Moons of Uranus – Facts for Kids
William Herschel was the first person ever to discover a planet. In 1781 he discovered the planet which was named Uranus for the ancient Greek sky god. Although Uranus has at least 27 moons, most of them weren't discovered until the Space Age.
Betelgeuse – Red Supergiant
Betelgeuse is the star that represent's Orion's right shoulder. It's also one apex of the Winter Triangle and marks the center of the Winter Hexagon. Very bright, distinctly red, and part of the hunter's commanding presence, you can find it easily in the winter sky.
Heroes of the Revolution – Doodles
For umpteen centuries people thought the Earth was the center of the cosmos. In the 2nd century AD, this view was the foundation for Ptolemy's Almagest and it persisted into the 18th century. But it wasn't unchallenged, there was a revolution in the making.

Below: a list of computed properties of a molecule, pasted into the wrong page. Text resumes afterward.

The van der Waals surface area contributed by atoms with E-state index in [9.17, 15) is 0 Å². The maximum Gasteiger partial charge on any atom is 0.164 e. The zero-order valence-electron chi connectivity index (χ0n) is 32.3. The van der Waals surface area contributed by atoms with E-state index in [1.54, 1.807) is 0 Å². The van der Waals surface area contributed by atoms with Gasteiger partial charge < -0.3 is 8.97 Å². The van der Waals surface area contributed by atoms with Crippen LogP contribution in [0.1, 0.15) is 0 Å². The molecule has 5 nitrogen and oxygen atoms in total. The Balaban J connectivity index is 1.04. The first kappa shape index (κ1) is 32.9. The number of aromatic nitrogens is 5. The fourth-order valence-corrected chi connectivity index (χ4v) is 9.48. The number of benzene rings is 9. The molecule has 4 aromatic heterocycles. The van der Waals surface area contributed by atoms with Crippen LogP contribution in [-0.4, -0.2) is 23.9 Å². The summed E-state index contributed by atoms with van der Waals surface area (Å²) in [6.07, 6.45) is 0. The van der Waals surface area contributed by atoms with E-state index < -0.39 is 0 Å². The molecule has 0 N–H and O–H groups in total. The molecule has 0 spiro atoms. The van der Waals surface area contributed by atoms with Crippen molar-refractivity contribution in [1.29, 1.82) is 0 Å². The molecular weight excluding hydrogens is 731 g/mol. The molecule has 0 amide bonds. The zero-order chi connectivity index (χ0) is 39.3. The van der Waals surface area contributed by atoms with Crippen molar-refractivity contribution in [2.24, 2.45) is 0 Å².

Triton – Captive Moon of Neptune
The Solar System's big moons are weird and wonderful, and Triton is no exception. It has ice volcanoes. Its "cantaloupe terrain" is unique in the Solar System. It's unlike the other large moons. And it orbits in the wrong direction, so it didn't form near Neptune. But where did it come from?
While World War I was tearing Europe apart in 1915, a German physicist presented a theory that would shake up the way we see the Universe. The physicist was Albert Einstein, his face still unknown to the world, his name not yet a synonym for genius. How did a solar eclipse in 1919 change all that?
Absolute Beginners - Seeing Mercury and Venus
We can see five planets with our unaided eyes. But people often ask how to find them and how to recognize them. Here is a beginner's guide for seeing Mercury and Venus.
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